This is how long Rice has been around: He and Verne Gagne wrestled together at the University of Minnesota in the late 1940s. A two-time Big Ten freestyle champion and an All-American, Rice said he never considered following Gagne into professional wrestling, calling it “vaudeville” with more than a hint of disgust.
Instead, after graduating in 1950 he moved to New York, where he learned the Greco-Roman style at the New York Athletic Club. “I started working on it, and found I liked it a lot,” he said.
In 1956, Rice and Dan Hodge won national AAU titles in freestyle and Greco-Roman titles in the same year. No one else has done it since. (The collegiate wrestler of the year award is named for Hodge, a two-time Olympian and the ‘56 freestyle middleweight silver-medalist.) Rice qualified for the Olympics at 134.5 lbs but did not win a medal, losing both his bouts. He returned to Minnesota in 1959.
The Melbourne Games were the first held outside Europe or North America, and it required the U.S. team to travel by airplane instead of steamship. This predated the era of long-range commercial jets, and Rice remembers flying on a big propeller plane that stopped in Hawaii and Fiji. Pan Am, he said, took the whole team and charged $1 per athlete.
Once there, he said, “We are all surprised they didn’t have central heating in Australia. Not all the homes had indoor plumbing. It was kind of an interesting time for Americans to see a part of the world that not many see again.”
That Olympics also began the tradition of athletes intermingling in the closing ceremonies, at the then-anonymous suggestion of an Australian teenager named John Ian Wing. “That’s the thing everyone remembers — everybody parades, rather than by country, in an informal way in an expression of international affection and respect among the athletes,” he said. “It was a moving experience.”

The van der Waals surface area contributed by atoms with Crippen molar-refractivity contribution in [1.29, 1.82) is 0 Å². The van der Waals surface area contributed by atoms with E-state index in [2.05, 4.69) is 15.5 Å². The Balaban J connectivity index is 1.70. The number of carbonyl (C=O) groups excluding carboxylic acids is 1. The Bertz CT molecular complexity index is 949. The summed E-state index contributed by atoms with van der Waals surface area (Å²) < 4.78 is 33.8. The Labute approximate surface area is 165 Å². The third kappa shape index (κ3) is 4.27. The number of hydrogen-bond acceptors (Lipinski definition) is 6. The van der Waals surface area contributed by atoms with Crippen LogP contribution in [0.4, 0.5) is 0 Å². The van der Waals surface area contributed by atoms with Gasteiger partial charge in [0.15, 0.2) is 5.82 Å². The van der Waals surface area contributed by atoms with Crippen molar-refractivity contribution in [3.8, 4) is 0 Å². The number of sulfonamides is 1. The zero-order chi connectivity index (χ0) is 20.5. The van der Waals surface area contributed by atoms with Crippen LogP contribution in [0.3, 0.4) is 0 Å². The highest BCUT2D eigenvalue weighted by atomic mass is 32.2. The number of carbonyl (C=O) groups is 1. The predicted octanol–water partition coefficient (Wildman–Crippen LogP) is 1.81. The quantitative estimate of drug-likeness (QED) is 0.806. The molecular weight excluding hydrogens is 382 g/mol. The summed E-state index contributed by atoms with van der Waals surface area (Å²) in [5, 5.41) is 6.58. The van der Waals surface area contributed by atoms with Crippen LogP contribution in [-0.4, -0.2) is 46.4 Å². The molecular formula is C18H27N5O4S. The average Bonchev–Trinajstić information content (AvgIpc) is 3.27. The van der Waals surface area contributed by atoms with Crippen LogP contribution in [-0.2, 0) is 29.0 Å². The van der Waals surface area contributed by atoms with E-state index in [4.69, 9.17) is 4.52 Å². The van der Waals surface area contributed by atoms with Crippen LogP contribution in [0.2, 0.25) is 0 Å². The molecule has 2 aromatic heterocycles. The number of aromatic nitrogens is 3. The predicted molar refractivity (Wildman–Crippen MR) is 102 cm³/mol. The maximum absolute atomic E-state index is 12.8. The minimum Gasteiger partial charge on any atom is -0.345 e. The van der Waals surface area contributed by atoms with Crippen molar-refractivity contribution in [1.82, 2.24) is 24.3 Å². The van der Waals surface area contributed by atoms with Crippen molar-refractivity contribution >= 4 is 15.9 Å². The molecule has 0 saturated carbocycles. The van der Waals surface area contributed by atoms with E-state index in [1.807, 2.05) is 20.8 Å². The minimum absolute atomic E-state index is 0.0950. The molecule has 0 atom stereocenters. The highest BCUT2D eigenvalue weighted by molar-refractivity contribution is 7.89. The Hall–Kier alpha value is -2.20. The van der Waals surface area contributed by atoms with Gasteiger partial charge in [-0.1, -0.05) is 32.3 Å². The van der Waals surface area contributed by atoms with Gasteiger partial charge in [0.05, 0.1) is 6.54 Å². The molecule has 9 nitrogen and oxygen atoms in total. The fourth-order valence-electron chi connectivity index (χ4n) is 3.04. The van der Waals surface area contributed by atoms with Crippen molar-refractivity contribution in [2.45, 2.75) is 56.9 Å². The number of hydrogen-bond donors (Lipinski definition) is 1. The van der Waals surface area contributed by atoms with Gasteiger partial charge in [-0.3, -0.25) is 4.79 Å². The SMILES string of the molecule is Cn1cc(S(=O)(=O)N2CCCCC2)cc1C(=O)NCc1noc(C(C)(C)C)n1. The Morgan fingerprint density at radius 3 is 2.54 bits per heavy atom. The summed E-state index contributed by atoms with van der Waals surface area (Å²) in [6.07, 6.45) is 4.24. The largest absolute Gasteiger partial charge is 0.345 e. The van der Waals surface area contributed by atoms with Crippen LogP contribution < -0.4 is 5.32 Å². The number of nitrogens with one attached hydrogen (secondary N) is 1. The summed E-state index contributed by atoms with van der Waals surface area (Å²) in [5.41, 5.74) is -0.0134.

His experience 16 years later in Munich proved memorable for different reasons. The U.S. team bunked on the sixth floor of a high rise in the Olympic Village overlooking the building where the Palestinian terrorist group Black September took nine hostages and killed two members of the Israeli Olympic delegation. The crisis concluded that night with a bloody shootout at a NATO airbase that left all the hostages dead.
Competition had begun at the wrestling hall, Rice said, when news broke about the terrorists.
“We were transported back to the Olympic Village after half a day,” Rice said. “The Germans had driven up a couple of military vehicles with machine guns on the top, and the terrorists were kind of walking around. They’d stick their heads out and walk around on the outside of the terrace they were on. There was no outside fighting.
“We didn’t know much afterwards because there was a news blackout over Munich. We didn’t have much understanding of the negotiations, things that were on the television. It was like watching television without any sound. And then 24 hours later, we were told, get back on your bus at noon and we’ll resume where we left off.”
The reaction to the massacre outside the U.S delegation troubled Rice as much as the act itself.
“One of the most interesting things to me was how little human life is valued by most of the rest of the world,” he said.
“I went back and was talking with the other wrestling coaches, from India and some of the African countries, and they would say: ‘Why are you guys so upset about a few people getting killed? What’s the big deal? In my country, they sweep people up off the streets every morning who have gotten killed the night before. Somebody starved to death, somebody murdered, what’s the big deal? It’s nothing.’ They couldn’t understand why a few people getting killed was of any import whatsoever, and why we shouldn’t expect that.”